In theory student loan forgiveness sounds fairly simple. However during the last 10 years since it was created things have not gone as smoothly as they could have. Many people who enroll in forgiveness programs end up not meeting all of their program requirements. This isn’t always their fault though. The problem usually begins with the loan servicer companies. These companies sometimes provide incorrect information to borrowers, which has resulted in many people not receiving loan forgiveness. Many people in public service forgiveness programs have seen this issue first hand. In fact almost 20,000 people have submitted completed loan forgiveness applications, but so far only 55 of them have actually received loan forgiveness (Conway, 2018).
Problems With The Public Service Loan Forgiveness System
1. Sometimes Incorrect Information Is Provided
Just listening to the information your loan servicer company provides doesn’t always cut it. Over the years many lawsuits have been brought against loan servicers. These lawsuits have accused them of providing borrowers with incorrect or misleading information. In previous articles we’ve talked about some of the things borrowers have experienced such as being told all they need to do to achieve public service loan forgiveness is to work in public service for 10 years and make all of their payments on time each month. Unfortunately there are more requirements to this program. This type of situation is not uncommon and sadly it’s caused a lot of people to not receive loan forgiveness.
2. Only Certain Types of Loans Qualify
Public service loan forgiveness requires borrowers to have income based repayment plans. These types of loans will essentially set up a payment plan based on how much money a borrower makes each month. There’s other income based payment loan types, but this is usually one of the most common types. The main problem with this requirement is that a lot of people start out with different types of loans and are unaware that they need to have an income-based loan in order to qualify. Recently many people have reported that their loan servicers never told them they needed a different type of loan. This has caused a lot of issues for borrowers and has resulted in people not receiving loan forgiveness.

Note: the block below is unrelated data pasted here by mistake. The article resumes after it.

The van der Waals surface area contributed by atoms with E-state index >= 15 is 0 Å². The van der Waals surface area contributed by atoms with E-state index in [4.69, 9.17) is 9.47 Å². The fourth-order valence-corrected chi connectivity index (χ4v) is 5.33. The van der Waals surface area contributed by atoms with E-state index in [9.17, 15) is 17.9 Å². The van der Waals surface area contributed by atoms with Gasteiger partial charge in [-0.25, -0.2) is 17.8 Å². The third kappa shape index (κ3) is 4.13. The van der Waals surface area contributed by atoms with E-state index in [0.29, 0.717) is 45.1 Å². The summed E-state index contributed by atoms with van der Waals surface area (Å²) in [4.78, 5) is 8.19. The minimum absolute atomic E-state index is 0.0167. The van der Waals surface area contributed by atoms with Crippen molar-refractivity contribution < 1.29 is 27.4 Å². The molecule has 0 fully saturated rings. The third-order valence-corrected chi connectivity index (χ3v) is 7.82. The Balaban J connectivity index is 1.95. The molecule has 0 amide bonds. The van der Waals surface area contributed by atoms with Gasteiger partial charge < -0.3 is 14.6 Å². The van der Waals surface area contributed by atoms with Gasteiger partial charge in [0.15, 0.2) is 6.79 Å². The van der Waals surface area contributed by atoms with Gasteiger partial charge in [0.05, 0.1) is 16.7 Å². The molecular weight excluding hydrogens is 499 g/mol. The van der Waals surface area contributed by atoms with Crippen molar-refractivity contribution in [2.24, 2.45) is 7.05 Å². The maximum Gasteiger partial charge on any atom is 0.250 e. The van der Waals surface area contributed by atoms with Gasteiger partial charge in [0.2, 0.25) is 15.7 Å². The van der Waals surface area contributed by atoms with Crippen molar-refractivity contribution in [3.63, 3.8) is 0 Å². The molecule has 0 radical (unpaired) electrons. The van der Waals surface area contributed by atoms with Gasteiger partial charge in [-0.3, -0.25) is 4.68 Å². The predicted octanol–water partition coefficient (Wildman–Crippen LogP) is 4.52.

3. Documentation Requirements
Many people think they can rely on the government to keep track of their loan documents – however this is not always the case. The government itself doesn’t keep track of documents, but rather hires third party companies to manage loan administrative duties. Sometimes these companies don’t keep track of everything properly. This can result in borrowers not receiving forgiveness. Every year borrowers in public service loan programs are also required to submit documents to the secretary of education proving they’ve worked in public service every year of their program term. Additionally they need to have their HR department sign off on a government form. A lot of borrowers don’t know about these requirements. This has caused some of borrowers to not receive loan forgiveness.
Learn More About How The Government Forgives Student Loan Debt
If you’re looking for help with your student loan or are interested in learning more about how the government forgives student loan debt, we would be happy to talk with you. The loan forgiveness process can sometimes be confusing if you’re just starting out. Having an expert like Hope Credit can help make things easier and clearer. Over the years we’ve helped thousands of people achieve partial and total student loan forgiveness. We’re always happy to answer any questions people have about their loans. If you’re interested in learning more feel free to contact us here.
Conway, Marian (2018, October 2). Audit on Student Loan Forgiveness Shows Barely Anyone Is Forgiven. Retrieved from https://nonprofitquarterly.org/2018/10/02/audit-on-student-loan-forgiveness-shows-barely-anyone-is-forgiven/
Nova, Annie (2018, October 10). Public service loan forgiveness is going wrong for most people – meet some of them. Retrieved from https://www.cnbc.com/2018/10/10/heres-what-can-go-wrong-on-your-way-to-student-loan-forgiveness.html